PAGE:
Heavy is the head that wears the crown.
And the brain within that head? Possibly damaged.
That’s the premise of a new piece in The Atlantic which cites a study from Ontario's McMaster University that found CEOs and other individuals in positions of power often suffer from an “empathy deficit” because their brains “stop simulating the experience of others.”
Using a technique that relies on magnetic fields to stimulate nerve cells in specific regions of the brain, the McMaster University researchers found a neural process known as “mirroring” (basically, the automatic and unconscious generation of sympathy when we see a familiar action being performed by another) is impaired in the brains of the rich and powerful.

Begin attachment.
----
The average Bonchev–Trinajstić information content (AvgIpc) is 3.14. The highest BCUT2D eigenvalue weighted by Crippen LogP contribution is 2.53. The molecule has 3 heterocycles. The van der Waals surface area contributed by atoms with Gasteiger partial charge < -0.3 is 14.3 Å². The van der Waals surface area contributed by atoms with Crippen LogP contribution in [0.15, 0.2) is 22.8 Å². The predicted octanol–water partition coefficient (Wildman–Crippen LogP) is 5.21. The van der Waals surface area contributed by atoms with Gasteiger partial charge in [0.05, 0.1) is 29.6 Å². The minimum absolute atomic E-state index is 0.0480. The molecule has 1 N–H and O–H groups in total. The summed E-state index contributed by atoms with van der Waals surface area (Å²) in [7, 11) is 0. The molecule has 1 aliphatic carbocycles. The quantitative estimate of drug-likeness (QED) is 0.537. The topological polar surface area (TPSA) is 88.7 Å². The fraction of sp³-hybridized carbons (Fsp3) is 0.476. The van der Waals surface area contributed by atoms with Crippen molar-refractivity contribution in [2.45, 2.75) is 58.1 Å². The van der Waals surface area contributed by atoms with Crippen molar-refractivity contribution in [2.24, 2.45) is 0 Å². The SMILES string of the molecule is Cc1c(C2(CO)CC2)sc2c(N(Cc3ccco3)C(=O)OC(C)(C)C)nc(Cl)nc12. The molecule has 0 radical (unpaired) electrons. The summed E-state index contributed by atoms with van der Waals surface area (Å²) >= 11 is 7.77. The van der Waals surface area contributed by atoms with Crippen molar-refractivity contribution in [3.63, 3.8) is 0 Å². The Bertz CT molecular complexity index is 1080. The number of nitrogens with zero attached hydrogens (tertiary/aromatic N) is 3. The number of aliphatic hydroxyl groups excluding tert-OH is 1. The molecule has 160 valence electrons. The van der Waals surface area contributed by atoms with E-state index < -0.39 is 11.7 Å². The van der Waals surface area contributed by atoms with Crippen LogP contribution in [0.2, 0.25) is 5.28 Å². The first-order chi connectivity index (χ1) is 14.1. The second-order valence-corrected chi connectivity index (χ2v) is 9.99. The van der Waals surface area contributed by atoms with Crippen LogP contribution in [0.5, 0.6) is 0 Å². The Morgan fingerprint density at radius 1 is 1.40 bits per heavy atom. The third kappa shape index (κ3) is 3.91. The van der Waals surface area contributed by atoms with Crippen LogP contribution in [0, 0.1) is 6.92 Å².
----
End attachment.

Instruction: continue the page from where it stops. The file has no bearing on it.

While subtle, the impairment can lead to a reduced ability to see things from the perspective of another person, a problem that’s associated with traumatic brain injuries. “Once we have power, we lose some of the capacities we needed to gain it in the first place,” The Atlantic explains.
A possibly brain-damaged powerful person with no ability to show empathy?
Doesn't sound like anyone we know. Oh, wait ...